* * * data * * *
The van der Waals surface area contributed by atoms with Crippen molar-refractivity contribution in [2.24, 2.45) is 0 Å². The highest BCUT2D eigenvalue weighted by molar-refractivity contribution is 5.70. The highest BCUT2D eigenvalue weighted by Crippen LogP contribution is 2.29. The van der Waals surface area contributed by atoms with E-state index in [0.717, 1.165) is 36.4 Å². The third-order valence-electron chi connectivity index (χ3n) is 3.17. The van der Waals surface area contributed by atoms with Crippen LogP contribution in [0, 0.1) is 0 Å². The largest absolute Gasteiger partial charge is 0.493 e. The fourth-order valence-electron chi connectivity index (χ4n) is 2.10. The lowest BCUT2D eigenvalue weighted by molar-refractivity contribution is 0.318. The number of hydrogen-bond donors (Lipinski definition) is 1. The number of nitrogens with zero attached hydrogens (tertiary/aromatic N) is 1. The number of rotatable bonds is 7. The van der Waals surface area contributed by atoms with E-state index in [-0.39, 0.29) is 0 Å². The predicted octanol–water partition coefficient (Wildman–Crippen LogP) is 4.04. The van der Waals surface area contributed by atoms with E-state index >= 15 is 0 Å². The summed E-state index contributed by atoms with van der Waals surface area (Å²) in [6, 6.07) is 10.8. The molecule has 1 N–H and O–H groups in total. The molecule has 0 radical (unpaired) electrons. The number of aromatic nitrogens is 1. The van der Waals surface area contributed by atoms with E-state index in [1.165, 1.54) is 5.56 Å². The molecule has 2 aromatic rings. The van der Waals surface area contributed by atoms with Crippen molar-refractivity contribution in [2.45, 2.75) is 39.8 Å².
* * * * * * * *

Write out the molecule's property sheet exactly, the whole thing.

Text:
The van der Waals surface area contributed by atoms with Crippen molar-refractivity contribution in [2.24, 2.45) is 0 Å². The highest BCUT2D eigenvalue weighted by molar-refractivity contribution is 5.70. The highest BCUT2D eigenvalue weighted by Crippen LogP contribution is 2.29. The van der Waals surface area contributed by atoms with E-state index in [0.717, 1.165) is 36.4 Å². The third-order valence-electron chi connectivity index (χ3n) is 3.17. The van der Waals surface area contributed by atoms with Crippen LogP contribution in [0, 0.1) is 0 Å². The largest absolute Gasteiger partial charge is 0.493 e. The fourth-order valence-electron chi connectivity index (χ4n) is 2.10. The lowest BCUT2D eigenvalue weighted by molar-refractivity contribution is 0.318. The number of hydrogen-bond donors (Lipinski definition) is 1. The number of nitrogens with zero attached hydrogens (tertiary/aromatic N) is 1. The number of rotatable bonds is 7. The van der Waals surface area contributed by atoms with E-state index in [-0.39, 0.29) is 0 Å². The predicted octanol–water partition coefficient (Wildman–Crippen LogP) is 4.04. The van der Waals surface area contributed by atoms with E-state index >= 15 is 0 Å². The summed E-state index contributed by atoms with van der Waals surface area (Å²) in [6, 6.07) is 10.8. The molecule has 1 N–H and O–H groups in total. The molecule has 0 radical (unpaired) electrons. The number of aromatic nitrogens is 1. The van der Waals surface area contributed by atoms with E-state index in [1.165, 1.54) is 5.56 Å². The molecule has 2 aromatic rings. The van der Waals surface area contributed by atoms with Crippen molar-refractivity contribution in [2.45, 2.75) is 39.8 Å².